Want to stay on top of all the space news? Follow @universetoday on TwitterCeres is by far the largest and most massive asteroid in the belt between Mars and Jupiter. It is approximately the size of Texas or 975km x 909km with a mass of 9.5×1020. It actually represents one third of all of the mass of the asteroid belt. It has enough mass to achieve self gravity, which is a major requirement to be considered a dwarf planet. It is the smallest of the currently recognized dwarfs. It revolves around the sun every 1679.819 days with a very small axial tilt. The surface is relatively warm. The asteroid peak temperature is thought to be in the neighborhood of -38°C(235 K). Ceres has a visual brightness magnitude of +6.9 to +9. When it is at the brightest point possible, Ceres is nearly bright enough to be seen with the naked eye. It can be seen with binoculars whenever it is above the horizon on a completely dark night.
Asteroid Ceres was discovered on New Years Day in 1801 by Giuseppe Piazzi. Piazzi was a monk and astronomer in Sicily. He was also the founding director of the Palermo Astronomical Observatory. Ceres was discovered using the Titius-Bode Law that predicts the position of planets based on a mathematical equation of their distance from the Sun. This law predicted the position of Uranus and led to the false belief that Ceres was a planet.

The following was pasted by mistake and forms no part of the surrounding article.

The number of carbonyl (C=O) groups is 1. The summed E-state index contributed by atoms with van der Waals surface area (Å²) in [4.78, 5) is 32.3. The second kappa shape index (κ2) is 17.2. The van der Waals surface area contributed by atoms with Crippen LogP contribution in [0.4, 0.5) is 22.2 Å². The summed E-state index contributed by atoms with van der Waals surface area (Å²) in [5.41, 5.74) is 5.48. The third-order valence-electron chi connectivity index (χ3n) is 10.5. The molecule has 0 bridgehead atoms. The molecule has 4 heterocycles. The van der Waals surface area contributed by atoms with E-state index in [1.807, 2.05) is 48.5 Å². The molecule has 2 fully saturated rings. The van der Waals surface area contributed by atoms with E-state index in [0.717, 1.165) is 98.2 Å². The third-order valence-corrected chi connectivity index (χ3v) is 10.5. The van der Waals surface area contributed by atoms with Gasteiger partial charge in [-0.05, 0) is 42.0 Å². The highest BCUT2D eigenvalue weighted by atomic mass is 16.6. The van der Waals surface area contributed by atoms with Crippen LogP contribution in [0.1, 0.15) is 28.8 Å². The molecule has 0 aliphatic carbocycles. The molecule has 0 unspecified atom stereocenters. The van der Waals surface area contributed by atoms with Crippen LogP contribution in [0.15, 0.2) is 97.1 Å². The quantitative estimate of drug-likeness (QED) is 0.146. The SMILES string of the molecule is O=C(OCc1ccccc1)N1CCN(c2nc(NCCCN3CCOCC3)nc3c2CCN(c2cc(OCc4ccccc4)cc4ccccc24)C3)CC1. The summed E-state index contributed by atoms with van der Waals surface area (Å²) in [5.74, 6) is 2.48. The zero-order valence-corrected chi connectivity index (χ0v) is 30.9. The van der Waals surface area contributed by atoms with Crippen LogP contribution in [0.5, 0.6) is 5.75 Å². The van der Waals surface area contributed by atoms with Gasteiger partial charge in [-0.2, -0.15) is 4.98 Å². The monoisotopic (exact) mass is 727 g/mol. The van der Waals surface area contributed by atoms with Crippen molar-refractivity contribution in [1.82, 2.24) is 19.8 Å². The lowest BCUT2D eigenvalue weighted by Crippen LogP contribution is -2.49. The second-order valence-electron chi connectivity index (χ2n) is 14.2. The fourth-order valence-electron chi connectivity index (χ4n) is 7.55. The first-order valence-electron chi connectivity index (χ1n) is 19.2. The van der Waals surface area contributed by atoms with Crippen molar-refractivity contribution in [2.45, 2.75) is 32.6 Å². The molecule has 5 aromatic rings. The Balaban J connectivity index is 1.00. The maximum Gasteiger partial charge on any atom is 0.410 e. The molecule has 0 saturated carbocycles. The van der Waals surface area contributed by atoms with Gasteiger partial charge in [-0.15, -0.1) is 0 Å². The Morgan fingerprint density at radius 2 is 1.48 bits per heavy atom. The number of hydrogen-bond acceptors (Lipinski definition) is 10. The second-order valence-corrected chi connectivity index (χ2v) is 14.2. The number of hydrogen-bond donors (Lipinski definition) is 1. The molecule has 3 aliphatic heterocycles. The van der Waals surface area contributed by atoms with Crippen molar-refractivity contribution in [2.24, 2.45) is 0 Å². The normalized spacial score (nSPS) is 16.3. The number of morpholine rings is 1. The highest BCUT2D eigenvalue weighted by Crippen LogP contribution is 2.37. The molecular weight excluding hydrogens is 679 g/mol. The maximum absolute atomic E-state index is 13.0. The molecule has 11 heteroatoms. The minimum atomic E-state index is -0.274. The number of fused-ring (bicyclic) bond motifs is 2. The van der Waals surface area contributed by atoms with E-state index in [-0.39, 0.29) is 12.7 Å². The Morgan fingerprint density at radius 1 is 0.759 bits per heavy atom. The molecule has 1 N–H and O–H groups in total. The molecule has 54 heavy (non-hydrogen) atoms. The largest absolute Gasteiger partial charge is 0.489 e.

The Dawn space mission is scheduled to visit Ceres in 2015 after stopping by Vesta in 2011. There had been some problems with Dawn’s ion propulsion system, but it was reignited on June 8, 2009. As of June 15, 2009, Dawn is only 801 days away from Vesta on its way to Ceres. This space mission hopes to be the first to orbit and observe two planetary bodies, making spaceflight history.
Ceres has gone through a lot of reclassifications over its known history. In the beginning it was thought to be the eight planet. That lasted a short 50 years. It was then relegated to asteroid status, until the new system of classification brought a little more prominence as a dwarf planet. Who knows what the new findings by the Dawn space mission will bring to the scientific community and how it will effect this storied dwarf.
Here on Universe Today we have a great article about the possibility of life on Ceres. Follow this link for a good article about Ceres. Astronomy Cast offers a good episode about another dwarf planet, Pluto, and what lies beyond.